Guywa moving to supply water to all Berbicians by year-end
By Daniel DaCosta
February 1, 2001
Chief Executive Officer of the Guyana Water Authority (GUYWA), Karan Singh says he expected that by the end of 2001 all Berbicians should be receiving a reasonable supply of potable water at ground level.
In an effort to achieve this objective, GUYWA completed 39 projects in the region at a cost of approximately $400 million last year and intends to complete another 17 by December at a cost of some $250 million. The ongoing projects involve the laying of some 166 miles of pipelines on the Corentyne from Crabwood Creek to Kortberaad on the East Bank Berbice, including Black Bush Polder and East Canje Berbice.
The final phase of the New Amsterdam water supply project, which includes the laying of 38.2 miles of pipelines is now slated for completion by the end of March or early April at a cost of some $300 million.
On Monday, Singh and a team of senior officers met chairmen and overseers from the region's 16 neighbourhood democratic councils (NDCs) and officials of the regional administration. According to the CEO some 36 villages with a total population of approximately 72,000 people will benefit from the ongoing and completed projects.
The Rose Hall water supply project, which will benefit some 50,000 residents in villages between Fyrish and Whim, he disclosed, was expected to be completed by May at a cost of US$10 million. Apart from this, the authority recently commissioned a $25 million well at Rose Hall to supply the new treatment plant.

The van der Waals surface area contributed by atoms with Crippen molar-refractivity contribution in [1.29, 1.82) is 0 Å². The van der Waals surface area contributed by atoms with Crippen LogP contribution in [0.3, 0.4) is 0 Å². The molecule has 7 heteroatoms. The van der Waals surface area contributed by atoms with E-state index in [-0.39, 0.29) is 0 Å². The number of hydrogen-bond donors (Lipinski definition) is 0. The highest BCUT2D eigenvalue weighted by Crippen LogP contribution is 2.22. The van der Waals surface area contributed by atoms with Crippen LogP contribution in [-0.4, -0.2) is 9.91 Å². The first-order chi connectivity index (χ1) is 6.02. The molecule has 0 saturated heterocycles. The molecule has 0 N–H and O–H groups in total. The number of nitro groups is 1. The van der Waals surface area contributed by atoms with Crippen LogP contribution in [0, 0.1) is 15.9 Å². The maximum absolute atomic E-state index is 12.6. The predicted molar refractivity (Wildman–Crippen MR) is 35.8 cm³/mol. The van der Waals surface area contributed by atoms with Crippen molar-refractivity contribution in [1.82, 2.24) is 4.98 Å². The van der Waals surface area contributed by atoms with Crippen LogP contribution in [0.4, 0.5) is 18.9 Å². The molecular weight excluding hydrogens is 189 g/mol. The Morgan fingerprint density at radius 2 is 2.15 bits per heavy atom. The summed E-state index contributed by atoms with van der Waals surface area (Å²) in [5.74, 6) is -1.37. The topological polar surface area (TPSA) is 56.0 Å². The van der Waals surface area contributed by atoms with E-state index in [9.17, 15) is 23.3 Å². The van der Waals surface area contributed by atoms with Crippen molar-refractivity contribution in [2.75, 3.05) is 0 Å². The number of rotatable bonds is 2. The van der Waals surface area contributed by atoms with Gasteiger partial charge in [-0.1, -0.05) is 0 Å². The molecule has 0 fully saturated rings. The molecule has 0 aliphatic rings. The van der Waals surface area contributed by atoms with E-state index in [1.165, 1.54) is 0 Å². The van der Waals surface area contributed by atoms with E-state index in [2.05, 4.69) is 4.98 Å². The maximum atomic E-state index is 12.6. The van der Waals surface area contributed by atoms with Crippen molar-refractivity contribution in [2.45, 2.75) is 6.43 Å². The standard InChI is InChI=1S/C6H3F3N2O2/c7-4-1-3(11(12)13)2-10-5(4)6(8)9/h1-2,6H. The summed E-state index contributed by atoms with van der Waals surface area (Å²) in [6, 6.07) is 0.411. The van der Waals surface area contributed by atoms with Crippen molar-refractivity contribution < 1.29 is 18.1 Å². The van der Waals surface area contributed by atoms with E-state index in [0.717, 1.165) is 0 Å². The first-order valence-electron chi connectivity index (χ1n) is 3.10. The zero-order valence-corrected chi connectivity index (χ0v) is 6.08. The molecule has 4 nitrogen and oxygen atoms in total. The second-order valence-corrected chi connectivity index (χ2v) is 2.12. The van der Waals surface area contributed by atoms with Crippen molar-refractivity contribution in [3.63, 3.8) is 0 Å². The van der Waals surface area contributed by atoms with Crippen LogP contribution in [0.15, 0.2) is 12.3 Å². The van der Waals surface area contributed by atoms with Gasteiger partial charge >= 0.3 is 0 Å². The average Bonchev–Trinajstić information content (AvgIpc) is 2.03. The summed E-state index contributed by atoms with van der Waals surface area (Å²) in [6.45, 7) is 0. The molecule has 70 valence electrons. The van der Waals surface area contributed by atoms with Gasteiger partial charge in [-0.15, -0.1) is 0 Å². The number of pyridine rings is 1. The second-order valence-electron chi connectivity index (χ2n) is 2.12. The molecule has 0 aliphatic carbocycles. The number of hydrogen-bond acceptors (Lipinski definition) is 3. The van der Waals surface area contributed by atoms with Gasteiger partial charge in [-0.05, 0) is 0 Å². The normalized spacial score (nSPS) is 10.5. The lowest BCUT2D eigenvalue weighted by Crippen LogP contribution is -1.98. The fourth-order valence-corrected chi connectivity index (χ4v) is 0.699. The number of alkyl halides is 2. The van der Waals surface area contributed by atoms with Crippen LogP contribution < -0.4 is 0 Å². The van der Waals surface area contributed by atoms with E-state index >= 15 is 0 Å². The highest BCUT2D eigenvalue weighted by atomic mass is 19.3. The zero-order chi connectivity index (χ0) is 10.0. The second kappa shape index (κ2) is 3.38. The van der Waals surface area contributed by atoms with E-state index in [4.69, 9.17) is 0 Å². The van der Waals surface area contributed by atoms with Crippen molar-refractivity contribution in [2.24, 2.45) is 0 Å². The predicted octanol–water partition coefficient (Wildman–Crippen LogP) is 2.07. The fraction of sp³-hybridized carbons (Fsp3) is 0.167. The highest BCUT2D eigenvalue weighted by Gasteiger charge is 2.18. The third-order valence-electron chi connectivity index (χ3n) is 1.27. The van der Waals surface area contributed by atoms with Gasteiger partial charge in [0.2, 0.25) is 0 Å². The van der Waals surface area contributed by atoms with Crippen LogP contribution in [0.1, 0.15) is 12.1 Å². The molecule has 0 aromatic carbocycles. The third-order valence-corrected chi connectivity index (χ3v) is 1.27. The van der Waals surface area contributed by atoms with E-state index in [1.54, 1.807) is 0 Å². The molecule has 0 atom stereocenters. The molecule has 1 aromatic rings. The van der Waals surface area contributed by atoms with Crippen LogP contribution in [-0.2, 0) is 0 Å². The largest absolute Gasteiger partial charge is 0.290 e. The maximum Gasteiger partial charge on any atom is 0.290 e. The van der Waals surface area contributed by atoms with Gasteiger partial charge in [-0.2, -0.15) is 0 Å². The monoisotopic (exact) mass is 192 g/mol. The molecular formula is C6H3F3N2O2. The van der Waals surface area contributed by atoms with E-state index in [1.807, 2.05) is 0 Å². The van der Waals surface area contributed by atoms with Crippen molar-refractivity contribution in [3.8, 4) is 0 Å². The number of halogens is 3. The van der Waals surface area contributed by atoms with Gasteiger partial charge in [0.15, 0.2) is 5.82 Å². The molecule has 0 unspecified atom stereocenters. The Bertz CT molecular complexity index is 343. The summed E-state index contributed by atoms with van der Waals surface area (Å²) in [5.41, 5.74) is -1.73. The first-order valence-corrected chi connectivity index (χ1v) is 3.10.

Announcing plans to expand and improve supply in the near future the CEO said: "We are looking at the possibilities of installing a solar system at Mara on the East Bank to serve approximately 400 residents. We are also looking at installing a solar system and a new distribution system at Orealla on the Corentyne River."
Singh also disclosed that the Sisters distribution system was to be extended from Edinburgh to Kortberaad, while the authority gears to take over all of the Sugar Industry Labour Welfare Fund Committee's (SILWFC) systems by the end of the year and the Linden operations.
"We also intend to install a massive water treatment plant at Corriverton, perhaps by the year 2003, to link-up with the Rose Hall project and to service Crabwood Creek and maybe Moleson Creek," he told the local authority leaders. "It is our intention to install treatment plants throughout Guyana as we seek to provide a service of higher quality through treated water."
The NDC officials raised concerns over low-pressure, wastage, slow responses to requests for assistance and delays in connections even though payments were made by consumers.
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